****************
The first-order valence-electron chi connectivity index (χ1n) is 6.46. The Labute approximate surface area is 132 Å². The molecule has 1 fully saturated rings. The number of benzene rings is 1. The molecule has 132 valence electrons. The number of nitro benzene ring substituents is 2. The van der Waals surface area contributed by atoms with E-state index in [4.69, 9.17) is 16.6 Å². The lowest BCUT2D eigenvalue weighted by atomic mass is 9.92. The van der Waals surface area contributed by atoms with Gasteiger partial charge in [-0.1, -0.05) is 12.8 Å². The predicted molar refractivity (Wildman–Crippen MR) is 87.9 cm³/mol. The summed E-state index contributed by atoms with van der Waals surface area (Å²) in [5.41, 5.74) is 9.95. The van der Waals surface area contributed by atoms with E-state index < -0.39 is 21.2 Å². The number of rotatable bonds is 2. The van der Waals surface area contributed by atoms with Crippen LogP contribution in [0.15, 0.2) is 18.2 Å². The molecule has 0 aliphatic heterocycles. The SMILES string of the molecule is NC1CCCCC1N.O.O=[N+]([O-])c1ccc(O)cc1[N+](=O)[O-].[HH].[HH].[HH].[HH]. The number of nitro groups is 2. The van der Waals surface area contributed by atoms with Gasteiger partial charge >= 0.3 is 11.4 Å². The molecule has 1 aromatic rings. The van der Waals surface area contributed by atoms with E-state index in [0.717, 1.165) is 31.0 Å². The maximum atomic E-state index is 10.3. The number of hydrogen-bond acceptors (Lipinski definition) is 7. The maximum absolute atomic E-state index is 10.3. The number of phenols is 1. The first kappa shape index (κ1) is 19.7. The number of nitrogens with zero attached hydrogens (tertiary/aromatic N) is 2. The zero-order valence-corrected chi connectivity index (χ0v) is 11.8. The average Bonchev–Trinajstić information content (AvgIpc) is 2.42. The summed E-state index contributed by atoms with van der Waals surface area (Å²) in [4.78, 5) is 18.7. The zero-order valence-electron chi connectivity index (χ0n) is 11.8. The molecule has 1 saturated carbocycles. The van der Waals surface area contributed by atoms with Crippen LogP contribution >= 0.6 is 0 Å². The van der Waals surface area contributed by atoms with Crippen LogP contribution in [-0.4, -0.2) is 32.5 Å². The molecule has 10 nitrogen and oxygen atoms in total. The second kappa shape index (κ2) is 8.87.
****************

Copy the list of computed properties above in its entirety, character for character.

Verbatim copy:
The first-order valence-electron chi connectivity index (χ1n) is 6.46. The Labute approximate surface area is 132 Å². The molecule has 1 fully saturated rings. The number of benzene rings is 1. The molecule has 132 valence electrons. The number of nitro benzene ring substituents is 2. The van der Waals surface area contributed by atoms with E-state index in [4.69, 9.17) is 16.6 Å². The lowest BCUT2D eigenvalue weighted by atomic mass is 9.92. The van der Waals surface area contributed by atoms with Gasteiger partial charge in [-0.1, -0.05) is 12.8 Å². The predicted molar refractivity (Wildman–Crippen MR) is 87.9 cm³/mol. The summed E-state index contributed by atoms with van der Waals surface area (Å²) in [5.41, 5.74) is 9.95. The van der Waals surface area contributed by atoms with E-state index < -0.39 is 21.2 Å². The number of rotatable bonds is 2. The van der Waals surface area contributed by atoms with Crippen LogP contribution in [0.15, 0.2) is 18.2 Å². The molecule has 0 aliphatic heterocycles. The SMILES string of the molecule is NC1CCCCC1N.O.O=[N+]([O-])c1ccc(O)cc1[N+](=O)[O-].[HH].[HH].[HH].[HH]. The number of nitro groups is 2. The van der Waals surface area contributed by atoms with Gasteiger partial charge >= 0.3 is 11.4 Å². The molecule has 1 aromatic rings. The van der Waals surface area contributed by atoms with E-state index in [0.717, 1.165) is 31.0 Å². The maximum atomic E-state index is 10.3. The number of hydrogen-bond acceptors (Lipinski definition) is 7. The maximum absolute atomic E-state index is 10.3. The number of phenols is 1. The first kappa shape index (κ1) is 19.7. The number of nitrogens with zero attached hydrogens (tertiary/aromatic N) is 2. The zero-order valence-corrected chi connectivity index (χ0v) is 11.8. The average Bonchev–Trinajstić information content (AvgIpc) is 2.42. The summed E-state index contributed by atoms with van der Waals surface area (Å²) in [4.78, 5) is 18.7. The zero-order valence-electron chi connectivity index (χ0n) is 11.8. The molecule has 1 saturated carbocycles. The van der Waals surface area contributed by atoms with Crippen LogP contribution >= 0.6 is 0 Å². The van der Waals surface area contributed by atoms with Crippen LogP contribution in [-0.4, -0.2) is 32.5 Å². The molecule has 10 nitrogen and oxygen atoms in total. The second kappa shape index (κ2) is 8.87.